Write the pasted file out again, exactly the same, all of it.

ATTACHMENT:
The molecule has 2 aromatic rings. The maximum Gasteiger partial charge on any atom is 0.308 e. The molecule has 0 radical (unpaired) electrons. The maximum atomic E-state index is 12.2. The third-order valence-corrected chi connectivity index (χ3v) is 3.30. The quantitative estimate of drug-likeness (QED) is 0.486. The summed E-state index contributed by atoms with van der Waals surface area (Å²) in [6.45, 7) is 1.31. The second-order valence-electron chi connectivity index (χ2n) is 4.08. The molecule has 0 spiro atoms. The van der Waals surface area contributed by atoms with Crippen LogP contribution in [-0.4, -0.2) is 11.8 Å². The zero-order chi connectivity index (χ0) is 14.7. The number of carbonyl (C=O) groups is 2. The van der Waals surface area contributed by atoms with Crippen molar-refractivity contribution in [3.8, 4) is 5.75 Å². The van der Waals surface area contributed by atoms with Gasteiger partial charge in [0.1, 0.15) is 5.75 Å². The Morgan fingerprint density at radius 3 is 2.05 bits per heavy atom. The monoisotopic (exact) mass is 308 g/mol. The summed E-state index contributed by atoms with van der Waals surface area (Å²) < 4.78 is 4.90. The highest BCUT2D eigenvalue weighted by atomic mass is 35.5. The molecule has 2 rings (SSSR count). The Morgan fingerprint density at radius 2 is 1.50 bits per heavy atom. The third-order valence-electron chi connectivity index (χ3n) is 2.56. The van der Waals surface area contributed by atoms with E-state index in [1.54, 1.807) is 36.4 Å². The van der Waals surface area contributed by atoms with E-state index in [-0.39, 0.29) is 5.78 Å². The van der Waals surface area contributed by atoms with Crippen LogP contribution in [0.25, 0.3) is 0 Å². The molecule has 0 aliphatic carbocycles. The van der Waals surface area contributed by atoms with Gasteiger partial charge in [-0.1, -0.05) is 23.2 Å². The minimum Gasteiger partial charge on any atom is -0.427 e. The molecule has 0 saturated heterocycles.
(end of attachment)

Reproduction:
The molecule has 2 aromatic rings. The maximum Gasteiger partial charge on any atom is 0.308 e. The molecule has 0 radical (unpaired) electrons. The maximum atomic E-state index is 12.2. The third-order valence-corrected chi connectivity index (χ3v) is 3.30. The quantitative estimate of drug-likeness (QED) is 0.486. The summed E-state index contributed by atoms with van der Waals surface area (Å²) in [6.45, 7) is 1.31. The second-order valence-electron chi connectivity index (χ2n) is 4.08. The molecule has 0 spiro atoms. The van der Waals surface area contributed by atoms with Crippen LogP contribution in [-0.4, -0.2) is 11.8 Å². The zero-order chi connectivity index (χ0) is 14.7. The number of carbonyl (C=O) groups is 2. The van der Waals surface area contributed by atoms with Crippen molar-refractivity contribution in [3.8, 4) is 5.75 Å². The van der Waals surface area contributed by atoms with Gasteiger partial charge in [0.1, 0.15) is 5.75 Å². The Morgan fingerprint density at radius 3 is 2.05 bits per heavy atom. The monoisotopic (exact) mass is 308 g/mol. The summed E-state index contributed by atoms with van der Waals surface area (Å²) < 4.78 is 4.90. The highest BCUT2D eigenvalue weighted by atomic mass is 35.5. The molecule has 2 rings (SSSR count). The Morgan fingerprint density at radius 2 is 1.50 bits per heavy atom. The third-order valence-electron chi connectivity index (χ3n) is 2.56. The van der Waals surface area contributed by atoms with E-state index in [1.54, 1.807) is 36.4 Å². The van der Waals surface area contributed by atoms with E-state index in [-0.39, 0.29) is 5.78 Å². The van der Waals surface area contributed by atoms with Crippen LogP contribution in [0.25, 0.3) is 0 Å². The molecule has 0 aliphatic carbocycles. The van der Waals surface area contributed by atoms with Gasteiger partial charge in [-0.1, -0.05) is 23.2 Å². The minimum Gasteiger partial charge on any atom is -0.427 e. The molecule has 0 saturated heterocycles.